Devotion, defiance draw millions to Iraq pilgrimage
KARBALA - Agence France-Presse
Shiite faithful pilgrims gather between, the holy shrine of Imam Hussein and the holy shrine of Imam Abbas, in the background, during the preparations for the Muslim festival of Arbaeen in the Shiite holy city of Karbala, 50 miles (80 kilometers) south of Baghdad, Iraq, Friday, Dec. 12, 2014. (AP Photo/Hadi Mizban)Millions of Shiite Muslim pilgrims defied the threat of jihadist attacks and thronged the Iraqi shrine city of Karbala for the climax of annual Arbaeen mourning rituals on Dec. 13.
Some had walked for more than 12 days, from Iraq’s far south or across the border from Iran, while others were bused in or crammed into lorries for the journey.
Defence Minister Khaled al-Obeidi said a total of 17 million will have gone through Karbala for Arbaeen this year, including more than four million foreigners from 60 countries.
A sea of devotees descended on the city to reach the shrine of Imam Hussein, beating their heads and chests to show remorse for not saving him from the armies of the caliph Yazid that killed and beheaded him in 680 AD.
While many chanted in unison, rapt in a collective religious trance, others were keenly aware of the symbolic power Arbaeen could have in the war against the Islamic State group.
A mortar attack that killed one person on Dec. 12 highlighted the huge security concerns surrounding what is believed to be one of the largest religious gatherings in the world.
But the pilgrims were undeterred.
"Forget mortars, even if it rains jihadists on Karbala, we will not be prevented from visiting the Imam Hussein shrine," said Kadhem Hussein, a 25-year-old who had walked from Nasiriyah, some 300 kilometres (180 miles) away.
The Islamic State of Iraq and the Levant (ISIL) group -- led by Sunni extremists -- considers Shiites to be heretics and has made targeting the community one of its main objectives.
The head of Karbala operations command, brigadier General Qais Khalaf Rahim, said the number of security personnel in Karbala was hiked by 15,000 to 40,000 following the mortar attack.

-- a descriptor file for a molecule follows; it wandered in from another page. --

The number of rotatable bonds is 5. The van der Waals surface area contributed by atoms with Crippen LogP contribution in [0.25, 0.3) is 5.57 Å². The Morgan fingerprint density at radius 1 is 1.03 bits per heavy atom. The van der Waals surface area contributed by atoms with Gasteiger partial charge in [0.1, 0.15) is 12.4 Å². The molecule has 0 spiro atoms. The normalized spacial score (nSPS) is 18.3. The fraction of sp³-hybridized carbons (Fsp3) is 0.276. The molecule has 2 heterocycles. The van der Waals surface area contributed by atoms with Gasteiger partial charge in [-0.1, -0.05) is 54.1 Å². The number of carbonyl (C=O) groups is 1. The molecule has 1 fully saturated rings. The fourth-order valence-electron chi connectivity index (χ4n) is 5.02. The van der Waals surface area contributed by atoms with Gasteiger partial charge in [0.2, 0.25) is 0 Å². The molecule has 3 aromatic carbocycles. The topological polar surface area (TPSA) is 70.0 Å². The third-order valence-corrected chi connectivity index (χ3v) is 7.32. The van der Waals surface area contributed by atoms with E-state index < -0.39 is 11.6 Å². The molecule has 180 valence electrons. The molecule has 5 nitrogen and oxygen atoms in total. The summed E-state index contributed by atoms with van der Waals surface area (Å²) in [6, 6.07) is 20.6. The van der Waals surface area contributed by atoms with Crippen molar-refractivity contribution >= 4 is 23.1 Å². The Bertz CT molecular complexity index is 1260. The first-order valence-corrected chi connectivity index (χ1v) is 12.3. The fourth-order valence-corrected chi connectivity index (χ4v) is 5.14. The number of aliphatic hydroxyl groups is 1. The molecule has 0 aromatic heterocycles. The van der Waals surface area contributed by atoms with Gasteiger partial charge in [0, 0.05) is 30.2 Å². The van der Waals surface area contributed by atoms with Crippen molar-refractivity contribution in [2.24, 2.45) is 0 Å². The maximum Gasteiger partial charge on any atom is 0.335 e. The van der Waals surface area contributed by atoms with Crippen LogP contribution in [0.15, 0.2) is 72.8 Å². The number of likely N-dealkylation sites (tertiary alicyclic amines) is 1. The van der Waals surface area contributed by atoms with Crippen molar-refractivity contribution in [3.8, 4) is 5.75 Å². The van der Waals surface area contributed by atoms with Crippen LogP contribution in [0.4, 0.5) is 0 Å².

"The efforts of these jihadists are vain because we have all come to Karbala ready to sacrifice, wishing to become martyrs," said Abdel Hussein Salem, who volunteered to serve food to the pilgrims at one of the city’s entrances.
Leaders in Iraq’s Shiite-dominated government as well as clerics have been keen to cast the pilgrimage as an act of resistance against the jihadists who took over swathes of the country in June.
Many of the million or so Iranians who flocked to Iraq for the occasion said they were performing the pilgrimage on the order of their nation’s supreme leader, Ayatollah Ali Khamenei.
Turnout estimates were hard to verify independently but all officials seemed to agree this Arbaeen was the largest they had ever seen.
Rahim command chief said new access roads had to be opened to handle the flow of pilgrims converging on Karbala, a medium-sized city around 70 kilometres (45 miles) south of Baghdad.
Even Grand Ayatollah Ali al-Sistani, the most revered Shiite cleric in Iraq, acknowledged that Karbala "is not, in its current state, able to accommodate such huge numbers of visitors".
The municipality of Tehran provided 60 rubbish trucks and 10,000 volunteer cleaners to handle the tonnes of waste from the tens of thousands of meals served to the pilgrims.
Aerial views of the city showed rivers of black-clad faithful, many wearing coloured headbands and waving flags, as far as the eye could see.
Men could be seen perched on walls, roofs and window sills attempting to direct the flow of weeping and chanting visitors in order to avoid stampedes.
Central Baghdad has been in lockdown for much of the week as authorities restricted access and movement in order to avoid a complete logjam and minimise the risks of major bomb attacks.
Some towns in Iraq’s southern Shiite heartland looked emptied of their population.
The security deployment has been massive, amid fears ISIL and its seemingly endless supply of suicide bombers could seek to cause maximum casualties by attacking large crowds.
Iraqi officials have stressed how crucial a recent military victory against the jihadists in the Jurf al-Sakhr area has been in making the pilgrimage possible.
The continued presence there of IS fighters would have exposed the pilgrims walking through an area that has seen some of the worst sectarian violence of the past decade and been dubbed the "triangle of death".
Few incidents have been reported, however.
Besides Friday’s deadly mortar fire near Karbala, which fell short of the area where pilgrims were congregating, three people were killed near an Iranian border crossing.
Three other people were killed and four wounded earlier this week, when a bomb exploded in Baghdad near one of the thousands of tents serving food and beverages to pilgrims.